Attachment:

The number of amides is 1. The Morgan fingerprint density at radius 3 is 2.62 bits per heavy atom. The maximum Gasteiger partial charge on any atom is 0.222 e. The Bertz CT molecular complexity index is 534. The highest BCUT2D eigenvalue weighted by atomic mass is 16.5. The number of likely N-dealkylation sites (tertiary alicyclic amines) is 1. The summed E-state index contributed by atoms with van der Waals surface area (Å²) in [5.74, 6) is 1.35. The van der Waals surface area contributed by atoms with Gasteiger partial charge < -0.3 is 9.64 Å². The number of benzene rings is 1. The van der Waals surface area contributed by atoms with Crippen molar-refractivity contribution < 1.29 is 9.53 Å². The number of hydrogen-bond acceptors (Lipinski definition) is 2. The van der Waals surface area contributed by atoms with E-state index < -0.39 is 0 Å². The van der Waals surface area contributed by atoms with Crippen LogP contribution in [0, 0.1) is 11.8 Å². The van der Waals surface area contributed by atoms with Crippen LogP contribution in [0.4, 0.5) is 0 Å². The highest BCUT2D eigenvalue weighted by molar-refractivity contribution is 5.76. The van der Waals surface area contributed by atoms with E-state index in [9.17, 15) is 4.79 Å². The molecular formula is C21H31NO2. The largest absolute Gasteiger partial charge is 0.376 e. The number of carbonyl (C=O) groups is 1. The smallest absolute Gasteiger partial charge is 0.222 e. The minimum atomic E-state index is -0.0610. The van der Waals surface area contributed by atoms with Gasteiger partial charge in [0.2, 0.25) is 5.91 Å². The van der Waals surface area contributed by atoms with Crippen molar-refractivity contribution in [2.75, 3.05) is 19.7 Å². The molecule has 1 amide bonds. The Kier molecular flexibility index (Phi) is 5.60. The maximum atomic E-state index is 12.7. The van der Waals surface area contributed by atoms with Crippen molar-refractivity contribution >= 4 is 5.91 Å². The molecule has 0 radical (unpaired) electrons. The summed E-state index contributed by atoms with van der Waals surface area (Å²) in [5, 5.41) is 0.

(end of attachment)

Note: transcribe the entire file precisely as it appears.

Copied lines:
The number of amides is 1. The Morgan fingerprint density at radius 3 is 2.62 bits per heavy atom. The maximum Gasteiger partial charge on any atom is 0.222 e. The Bertz CT molecular complexity index is 534. The highest BCUT2D eigenvalue weighted by atomic mass is 16.5. The number of likely N-dealkylation sites (tertiary alicyclic amines) is 1. The summed E-state index contributed by atoms with van der Waals surface area (Å²) in [5.74, 6) is 1.35. The van der Waals surface area contributed by atoms with Gasteiger partial charge < -0.3 is 9.64 Å². The number of benzene rings is 1. The van der Waals surface area contributed by atoms with Crippen molar-refractivity contribution < 1.29 is 9.53 Å². The number of hydrogen-bond acceptors (Lipinski definition) is 2. The van der Waals surface area contributed by atoms with E-state index < -0.39 is 0 Å². The van der Waals surface area contributed by atoms with Crippen LogP contribution in [0, 0.1) is 11.8 Å². The van der Waals surface area contributed by atoms with Crippen LogP contribution in [0.4, 0.5) is 0 Å². The highest BCUT2D eigenvalue weighted by molar-refractivity contribution is 5.76. The van der Waals surface area contributed by atoms with E-state index in [9.17, 15) is 4.79 Å². The molecular formula is C21H31NO2. The largest absolute Gasteiger partial charge is 0.376 e. The number of carbonyl (C=O) groups is 1. The smallest absolute Gasteiger partial charge is 0.222 e. The minimum atomic E-state index is -0.0610. The van der Waals surface area contributed by atoms with Gasteiger partial charge in [0.2, 0.25) is 5.91 Å². The van der Waals surface area contributed by atoms with Crippen molar-refractivity contribution in [2.75, 3.05) is 19.7 Å². The molecule has 1 amide bonds. The Kier molecular flexibility index (Phi) is 5.60. The maximum atomic E-state index is 12.7. The van der Waals surface area contributed by atoms with Crippen molar-refractivity contribution >= 4 is 5.91 Å². The molecule has 0 radical (unpaired) electrons. The summed E-state index contributed by atoms with van der Waals surface area (Å²) in [5, 5.41) is 0.